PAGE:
Memorial Day – Decoration Day: Please Do Not Forget Why.
Memorial Day is this coming weekend here in the United States. It is one of our treasured ‘long weekends’ and is a big weekend for many. Family gatherings, barbecues, and a lovely Monday free from our regular routines!
With the holiday here, it got me thinking about it more than usual. So it was that I found myself asking around the other day about the meaning Memorial Day. The almost universal response was ‘oh yes, Memorial Day is the beginning of summer’.
I was saddened by the lack of a single response that had to do with the real purpose, meaning, and reason for Memorial Day.
Granted my sample was not scientific, but it made me sad all the same.
Those of you who follow me, know I am a bit of a GOG, or Grizzled Old Genealogist. That is to say I am old enough that I recall when ‘Memorial Day’ was ‘Decoration Day’. Where I grew up in Ohio it was very important. It was a day for honor, recollecting our veterans, community, and family. A day that revolved around those in our family who were Veterans and especially those who gave the full measure in their service.
Our community always had a big parade. If I recall correctly, it was only exceeded in size by the 4th of July parade. In the lead were all the Veterans who wanted to march. Those who couldn’t make the long march were chauffeured in local folks’ best convertibles. The guests of honor were followed by Girl Scouts, Boy Scouts, Bands, Clubs, and community and neighborhood groups of all kinds – each and every one showing their support for those who served our great country.
I recall that the parade route always passed by the town square (actually a triangle in my town) that held our memorials to all those who lost their lives in the Civil War and the two World Wars. I passed those monuments daily in my life, but on this day they took on a presence that seemed to make them twice as large and far more noticeable, at least to me. I imagine that many others had this same feeling.
The parade always ended in the park at the amphitheater in one of our parks. Speeches followed and wreaths were presented. Then the time came that everyone was waiting for.
There were always two buglers. One was right in front of everyone. The second was farther away, often across the adjacent lake and hidden from view. The buglers played TAPS, echoing each other and I can still feel the shivers that this induced. The shivers happened every year; year in, year out. As a matter of fact, I cannot hear TAPS today and not think back to those Decoration/Memorial Days.
A lot of years have passed since those days of my youth, and I have only come to feel more and more strongly about Memorial Day since then.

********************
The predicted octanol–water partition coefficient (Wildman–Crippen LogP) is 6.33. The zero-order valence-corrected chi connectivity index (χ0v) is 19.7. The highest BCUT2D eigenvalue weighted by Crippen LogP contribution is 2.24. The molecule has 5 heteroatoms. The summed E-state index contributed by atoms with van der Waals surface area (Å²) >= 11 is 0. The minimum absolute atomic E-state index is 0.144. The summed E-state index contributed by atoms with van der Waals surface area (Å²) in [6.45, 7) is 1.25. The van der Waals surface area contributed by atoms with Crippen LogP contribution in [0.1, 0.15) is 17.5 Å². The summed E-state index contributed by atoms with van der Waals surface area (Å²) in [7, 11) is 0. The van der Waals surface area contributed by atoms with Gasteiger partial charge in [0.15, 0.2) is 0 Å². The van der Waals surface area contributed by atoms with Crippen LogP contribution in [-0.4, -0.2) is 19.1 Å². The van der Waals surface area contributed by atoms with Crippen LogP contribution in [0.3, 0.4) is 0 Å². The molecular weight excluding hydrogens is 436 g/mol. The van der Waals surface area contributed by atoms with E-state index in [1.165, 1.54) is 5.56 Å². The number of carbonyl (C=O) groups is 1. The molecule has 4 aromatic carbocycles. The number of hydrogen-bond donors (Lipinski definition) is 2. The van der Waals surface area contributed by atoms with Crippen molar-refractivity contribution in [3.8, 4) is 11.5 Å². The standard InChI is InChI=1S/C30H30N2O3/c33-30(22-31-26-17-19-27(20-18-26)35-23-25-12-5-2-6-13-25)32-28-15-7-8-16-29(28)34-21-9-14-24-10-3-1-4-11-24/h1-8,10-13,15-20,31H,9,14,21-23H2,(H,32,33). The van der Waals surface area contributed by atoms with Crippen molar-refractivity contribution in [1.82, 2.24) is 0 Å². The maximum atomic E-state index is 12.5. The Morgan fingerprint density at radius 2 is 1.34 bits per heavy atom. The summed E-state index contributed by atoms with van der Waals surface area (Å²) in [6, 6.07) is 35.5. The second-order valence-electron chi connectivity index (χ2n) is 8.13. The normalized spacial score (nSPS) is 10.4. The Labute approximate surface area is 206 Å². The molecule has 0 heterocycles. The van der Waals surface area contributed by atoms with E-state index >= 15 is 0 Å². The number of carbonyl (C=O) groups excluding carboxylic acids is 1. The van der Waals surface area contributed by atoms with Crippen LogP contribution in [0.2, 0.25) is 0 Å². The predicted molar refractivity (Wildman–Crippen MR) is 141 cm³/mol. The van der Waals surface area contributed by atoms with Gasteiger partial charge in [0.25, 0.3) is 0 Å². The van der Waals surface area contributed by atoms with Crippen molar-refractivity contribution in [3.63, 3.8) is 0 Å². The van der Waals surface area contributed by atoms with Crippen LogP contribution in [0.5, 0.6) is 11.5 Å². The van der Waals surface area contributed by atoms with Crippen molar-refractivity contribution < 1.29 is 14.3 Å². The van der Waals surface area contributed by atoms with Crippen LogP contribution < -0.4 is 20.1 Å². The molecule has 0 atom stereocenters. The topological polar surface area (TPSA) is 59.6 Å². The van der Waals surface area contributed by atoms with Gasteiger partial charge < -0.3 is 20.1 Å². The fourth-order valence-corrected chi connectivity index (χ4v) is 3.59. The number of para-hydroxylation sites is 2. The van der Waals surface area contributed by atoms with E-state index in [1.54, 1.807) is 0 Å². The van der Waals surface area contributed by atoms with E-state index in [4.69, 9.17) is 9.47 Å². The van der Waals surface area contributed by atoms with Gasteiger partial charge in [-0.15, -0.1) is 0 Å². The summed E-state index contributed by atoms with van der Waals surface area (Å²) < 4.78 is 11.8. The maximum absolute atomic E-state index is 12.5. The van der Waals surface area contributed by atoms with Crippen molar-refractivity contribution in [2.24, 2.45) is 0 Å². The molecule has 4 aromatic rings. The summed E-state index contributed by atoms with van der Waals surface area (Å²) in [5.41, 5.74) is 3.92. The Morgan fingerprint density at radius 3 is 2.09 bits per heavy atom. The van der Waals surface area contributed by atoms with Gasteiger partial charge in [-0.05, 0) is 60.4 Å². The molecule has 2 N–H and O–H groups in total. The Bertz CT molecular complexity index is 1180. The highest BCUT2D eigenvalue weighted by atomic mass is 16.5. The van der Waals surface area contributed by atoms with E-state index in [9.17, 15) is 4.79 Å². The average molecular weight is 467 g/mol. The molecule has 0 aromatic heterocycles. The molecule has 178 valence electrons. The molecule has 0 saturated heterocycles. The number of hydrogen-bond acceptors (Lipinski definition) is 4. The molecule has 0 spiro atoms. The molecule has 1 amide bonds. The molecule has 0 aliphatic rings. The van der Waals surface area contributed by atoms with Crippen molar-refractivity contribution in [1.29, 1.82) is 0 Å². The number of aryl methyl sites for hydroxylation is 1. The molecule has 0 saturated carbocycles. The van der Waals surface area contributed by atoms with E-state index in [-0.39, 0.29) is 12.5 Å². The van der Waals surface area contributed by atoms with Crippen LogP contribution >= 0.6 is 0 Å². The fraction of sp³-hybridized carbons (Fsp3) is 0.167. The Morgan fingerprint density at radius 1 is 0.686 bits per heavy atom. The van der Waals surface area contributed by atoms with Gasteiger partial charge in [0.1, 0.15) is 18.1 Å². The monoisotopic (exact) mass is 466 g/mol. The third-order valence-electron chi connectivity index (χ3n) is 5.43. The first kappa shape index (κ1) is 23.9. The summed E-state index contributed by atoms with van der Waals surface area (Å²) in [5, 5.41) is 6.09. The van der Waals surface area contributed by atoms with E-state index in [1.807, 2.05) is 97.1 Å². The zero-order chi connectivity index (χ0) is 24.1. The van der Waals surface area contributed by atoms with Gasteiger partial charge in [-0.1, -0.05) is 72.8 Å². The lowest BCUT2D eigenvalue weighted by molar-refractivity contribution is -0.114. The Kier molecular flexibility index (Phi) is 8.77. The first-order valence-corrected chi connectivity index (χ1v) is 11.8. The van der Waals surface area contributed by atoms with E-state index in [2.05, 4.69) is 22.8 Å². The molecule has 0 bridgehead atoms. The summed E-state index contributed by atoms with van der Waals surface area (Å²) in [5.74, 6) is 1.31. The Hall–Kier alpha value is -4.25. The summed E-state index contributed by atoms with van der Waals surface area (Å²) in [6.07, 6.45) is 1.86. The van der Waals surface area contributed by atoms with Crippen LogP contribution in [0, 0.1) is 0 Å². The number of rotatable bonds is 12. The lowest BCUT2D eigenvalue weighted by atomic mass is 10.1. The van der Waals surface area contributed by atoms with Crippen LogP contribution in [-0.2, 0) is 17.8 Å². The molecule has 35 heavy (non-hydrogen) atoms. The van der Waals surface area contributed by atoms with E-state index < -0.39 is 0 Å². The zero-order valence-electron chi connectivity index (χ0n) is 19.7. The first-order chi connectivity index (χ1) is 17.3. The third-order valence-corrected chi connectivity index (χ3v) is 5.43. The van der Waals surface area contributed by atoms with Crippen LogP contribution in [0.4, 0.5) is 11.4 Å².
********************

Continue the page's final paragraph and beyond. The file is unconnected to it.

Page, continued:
These stronger feelings have been enhanced by my work as a historical genealogist. Then when you add to this the new facts about our family and its members military service and it makes the holiday far more poignant. Back in my youth, I knew my dad (U.S. Army) and my uncle (U.S. Navy) were in World War II, but that was about it. Also, while I knew we visited graves of other family, as a youngster it was a bit removed.
Now after years of research I know that our family was filled with Veterans …. as your families may also be.
I discovered that I had a great Uncle, William Morrish Phillipps, who died in Flanders Fields in World War I and rests eternally in a small churchyard in Houyet, Belgium. I also know our family had Veterans who served in the Indian Wars, Civil War, Spanish-American War, World War I, and II, Korea, Vietnam and family members who gave their lives in the Civil War, World War I, World War II, Korea, and Vietnam.
Now when I hear the words “Memorial Day” not only do I think of my boyhood days and echoing TAPS, but I give thanks for the very special family members who gave the full measure, such as Sidney James Abbott, John Trefusis Carpenter-Garnier, Everett Emory Dillon, William Henry Evenden, Herbert Winsloe Patton, William Morrish Phillipps, William Gerhard Recker, Jack Rickard, Samuel Rowe, Norman James Sloan, Edward A. Thomas, Paul Dean Urquhart, Anthony Frederick Wedge, and Robert E. Williams.
So, please, as you kick off your summer , as you prepare the barbecue, and gather for the long weekend, I ask that you join in at 3 pm your local time and observe the one minute of National silence in honor and memory of all our departed who paid the ultimate price so we can all be here …. free!
You will find my wife and I out at the cemetery paying our respects to all our veterans.
Have a blessed and lovely Memorial Day!
Onward To Our Past,